How Botox Re-Shaped the Face of Beauty

For decades, Botox has been considered revolutionary for reducing fine lines and smoothing out wrinkles. Read all the details on the most in-demand injectable and why it will never go out of style.

By Alyssa Morin Apr 15, 2023 10:00 AMTags
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Nothing has changed the face of mankind quite like Botox.

It's safe to say that the original injectable, first introduced to the market in 1989, has not only re-shaped society's beauty ideals but revolutionized the skincare industry with its ability to interrupt the aging process, giving people a youthful appearance—at least to the naked eye.

"It's really helped people look and feel younger," Dr. Rahi Sarbaziha, a board-certified integrative medicine doctor and aesthetics specialist, told E! News in an exclusive interview. "It's given us a different standard of what beauty is, and when you compare someone from the 1950s vs. someone from 2023, 40-year-olds look drastically different."

And the demand for Botox isn't slowing down, as it continues to be the number one minimally-invasive cosmetic treatment doctors administer, according to a 2022 statistics report by the American Society of Plastic Surgeons.

But how did Botox earn its top ranking? Well, it's gone through its own nips and tucks over the years, with many transformations of its medical and aesthetic capabilities since it was discovered in the early 1960s that it could temporarily paralyze the muscles.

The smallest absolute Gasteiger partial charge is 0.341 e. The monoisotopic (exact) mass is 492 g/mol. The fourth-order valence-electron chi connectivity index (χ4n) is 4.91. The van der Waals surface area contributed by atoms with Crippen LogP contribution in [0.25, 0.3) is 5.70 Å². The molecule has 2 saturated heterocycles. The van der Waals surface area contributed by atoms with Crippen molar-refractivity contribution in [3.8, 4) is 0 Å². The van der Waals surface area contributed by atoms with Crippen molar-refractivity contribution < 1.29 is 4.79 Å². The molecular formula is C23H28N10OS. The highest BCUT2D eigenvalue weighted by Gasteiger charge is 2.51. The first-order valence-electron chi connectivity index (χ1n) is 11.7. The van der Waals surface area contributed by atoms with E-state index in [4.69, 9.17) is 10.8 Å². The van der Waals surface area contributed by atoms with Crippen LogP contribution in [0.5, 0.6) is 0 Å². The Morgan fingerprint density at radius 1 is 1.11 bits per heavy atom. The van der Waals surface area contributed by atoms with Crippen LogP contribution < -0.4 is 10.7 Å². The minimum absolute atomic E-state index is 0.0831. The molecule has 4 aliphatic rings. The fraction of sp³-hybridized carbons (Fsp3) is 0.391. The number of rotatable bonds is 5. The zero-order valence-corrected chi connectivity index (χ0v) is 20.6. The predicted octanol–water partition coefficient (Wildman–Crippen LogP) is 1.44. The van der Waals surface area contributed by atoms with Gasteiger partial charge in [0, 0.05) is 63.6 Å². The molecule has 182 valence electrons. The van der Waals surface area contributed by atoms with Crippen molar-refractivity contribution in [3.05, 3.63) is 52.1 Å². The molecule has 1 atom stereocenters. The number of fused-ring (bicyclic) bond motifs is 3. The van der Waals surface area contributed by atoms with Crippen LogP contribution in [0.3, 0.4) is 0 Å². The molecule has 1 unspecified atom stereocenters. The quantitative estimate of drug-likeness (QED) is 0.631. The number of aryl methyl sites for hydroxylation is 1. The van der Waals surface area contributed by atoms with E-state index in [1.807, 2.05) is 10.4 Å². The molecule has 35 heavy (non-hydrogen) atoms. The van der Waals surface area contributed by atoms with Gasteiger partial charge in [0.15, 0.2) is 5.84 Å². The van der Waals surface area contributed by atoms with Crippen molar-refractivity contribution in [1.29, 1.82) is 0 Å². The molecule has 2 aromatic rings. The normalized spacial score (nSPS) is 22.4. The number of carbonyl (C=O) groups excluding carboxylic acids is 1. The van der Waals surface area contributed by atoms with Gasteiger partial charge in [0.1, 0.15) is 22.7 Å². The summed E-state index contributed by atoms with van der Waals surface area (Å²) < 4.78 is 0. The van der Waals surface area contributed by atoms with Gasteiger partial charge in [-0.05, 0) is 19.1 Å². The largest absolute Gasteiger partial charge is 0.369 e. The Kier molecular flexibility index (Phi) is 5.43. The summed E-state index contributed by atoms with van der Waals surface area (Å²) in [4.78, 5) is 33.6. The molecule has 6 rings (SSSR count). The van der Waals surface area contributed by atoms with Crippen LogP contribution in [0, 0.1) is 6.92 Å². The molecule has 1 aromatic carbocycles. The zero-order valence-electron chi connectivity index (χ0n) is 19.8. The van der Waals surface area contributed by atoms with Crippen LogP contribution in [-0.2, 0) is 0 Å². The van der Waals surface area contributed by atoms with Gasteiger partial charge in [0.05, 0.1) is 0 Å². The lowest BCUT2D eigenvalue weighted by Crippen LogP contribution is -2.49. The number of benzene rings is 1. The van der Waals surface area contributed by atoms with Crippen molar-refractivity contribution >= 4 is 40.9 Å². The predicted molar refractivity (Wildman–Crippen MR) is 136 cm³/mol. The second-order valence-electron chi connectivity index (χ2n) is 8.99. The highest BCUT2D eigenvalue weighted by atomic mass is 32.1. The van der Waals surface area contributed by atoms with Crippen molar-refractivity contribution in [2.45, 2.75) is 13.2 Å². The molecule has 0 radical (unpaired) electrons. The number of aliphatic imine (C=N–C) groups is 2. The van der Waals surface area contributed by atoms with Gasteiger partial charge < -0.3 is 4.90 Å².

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So, let's lay it all on the table by looking at the evolution of Botox, its in-demand results and lasting power.

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What is Botox?

First things first, Botox is a brand name. Yes, you read that correctly! It was made by Allergan, Dr. Sarbaziha said, "They were the first on the market and have the most FDA approvals for their product." However, Botox has become a deonym for various neuromodulators (a fancy way of describing wrinkle-relaxing injections of botulinum toxin, which we'll soon touch on) such as Xeomin, Dysport, Jeuveau, Daxxify, among many others.

Moreover, Botox is a form of botulinum toxin type A. Botulinum toxin is considered one of the most poisonous biological substances and is derived from the bacterium Clostridium botulinum, which is the same toxin that causes life-threatening food poisoning, per the National Library of Medicine. But before you shriek in horror, there's a reason so many people have given it a shot.

"Yes, it is a toxin," double board-certified facial plastic surgeon Dr. Heather Lee explained in an exclusive interview with E! News, "Yes, it can be worrisome when you think about it like that. But you could say that for a lot of medications and drugs, it's what we've learned about it and how we use it that imparts our comfort and safety with it."

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What is Botox used for?

Medicinally speaking, it's FDA-approved to treat overactive bladder symptoms, chronic migraines, cervical dystonia, strabismus, blepharospasm, upper and lower limb spasticity, severe underarm sweating and also to increase muscle stiffness. For aesthetic purposes, Botox is used for forehead lines, crow's feet and the glabellar lines—commonly called the "11s" between the frown lines and eyebrows.